The anxiety arises from the realization that, if I spoke with a heavy American accent, people would understand that I’m just a beginner with Italian, and might even give me a little bit of a break, cut me some slack. But without anything resembling a developed vocabulary and some understanding of grammar, a good Italian accent might make it appear that I’m just a really dumb Italian person. I can picture their beautiful Roman faces staring at me as they flip back their chin-length, dark, wavy hair (sorry, but whenever freely picturing Italians, I choose soccer player images, for reasons that will be obvious to the ladies if they’ve ever watched a game), seeming bewildered and a wee bit frustrated.

Of course, this can have its advantages. When you’re dumb, people maybe don’t expect much from you. It might go something like this (in English equivalent, for the benefit of the majority of my readers):

Italian person: Ah, scusi, Blanche [they would pronounce Blan-kay].

Me: Yes?

Italian Person: Coulda you please stir this pot of sauce slowly while I tend to something else?

Me: You want me that I am for you tomato stirred that thing?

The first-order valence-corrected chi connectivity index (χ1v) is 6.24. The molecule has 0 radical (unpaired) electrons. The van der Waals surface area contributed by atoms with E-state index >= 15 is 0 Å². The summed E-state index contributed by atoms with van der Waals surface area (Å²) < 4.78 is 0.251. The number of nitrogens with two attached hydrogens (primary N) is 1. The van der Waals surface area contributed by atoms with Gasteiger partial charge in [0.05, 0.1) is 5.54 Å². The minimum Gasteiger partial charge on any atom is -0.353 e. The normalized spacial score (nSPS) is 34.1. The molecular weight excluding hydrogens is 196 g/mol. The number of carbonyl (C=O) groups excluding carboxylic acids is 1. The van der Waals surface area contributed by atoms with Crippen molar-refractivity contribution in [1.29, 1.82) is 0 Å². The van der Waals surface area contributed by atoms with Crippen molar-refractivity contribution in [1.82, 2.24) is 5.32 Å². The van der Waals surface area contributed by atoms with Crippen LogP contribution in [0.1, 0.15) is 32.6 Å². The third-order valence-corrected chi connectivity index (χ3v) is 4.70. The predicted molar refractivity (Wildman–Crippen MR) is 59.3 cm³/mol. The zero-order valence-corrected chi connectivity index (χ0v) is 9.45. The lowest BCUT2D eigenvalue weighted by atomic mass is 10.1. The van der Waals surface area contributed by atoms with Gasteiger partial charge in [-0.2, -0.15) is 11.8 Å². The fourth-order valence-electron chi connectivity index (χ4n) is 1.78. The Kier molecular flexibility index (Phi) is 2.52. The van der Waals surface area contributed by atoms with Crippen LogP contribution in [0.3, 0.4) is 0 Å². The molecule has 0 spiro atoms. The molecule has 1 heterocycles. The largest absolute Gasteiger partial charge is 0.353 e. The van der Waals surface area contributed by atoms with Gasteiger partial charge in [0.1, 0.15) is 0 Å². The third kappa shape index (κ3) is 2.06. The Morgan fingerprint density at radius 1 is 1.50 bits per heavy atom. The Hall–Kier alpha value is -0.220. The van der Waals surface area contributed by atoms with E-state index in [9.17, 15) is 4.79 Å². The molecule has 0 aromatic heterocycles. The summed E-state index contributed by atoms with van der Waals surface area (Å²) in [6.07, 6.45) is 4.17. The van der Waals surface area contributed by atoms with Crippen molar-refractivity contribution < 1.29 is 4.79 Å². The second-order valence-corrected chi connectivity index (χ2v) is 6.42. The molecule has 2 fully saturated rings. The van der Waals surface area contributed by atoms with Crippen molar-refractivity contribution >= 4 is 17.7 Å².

Italian Person: Uh . . . never mind.

See what I mean? Stupidity has its charms. Of course, there’s a flip side when, in an extreme emergency I need to tell someone something and I end up like Lassie, whimpering unintelligibly while they say, “What is it, girl!? What is it? Enrico fell off a cliff? No? What is it girl? Antonia has been hit by a Vespa? Giuseppe is choking on his pici? No? Madonna, Girl!! What the hell is it!?”

So, yes, clearly I will continue with the studying. This ain’t no Pig Latin, I’ll tell you that. I’m sure I’ll write more on the subject, as I continue to embarrass myself, as in the weeks when my partner’s family visited from Italy, and I kept offering them pomeriggi [afternoons] from my garden, instead of pomodori [tomatoes]. The only up-side (besides getting to keep more of my tomatoes) is that over those weeks I learned quite well the phrase non ho capito [I didn’t understand] and the proper facial expression to use when someone says something crazy.

So, as they say in my family, “Ay-stay uned-tay” for more. This could get really entertaining.

Image credit: Timm Schamberger/AFP/Getty Images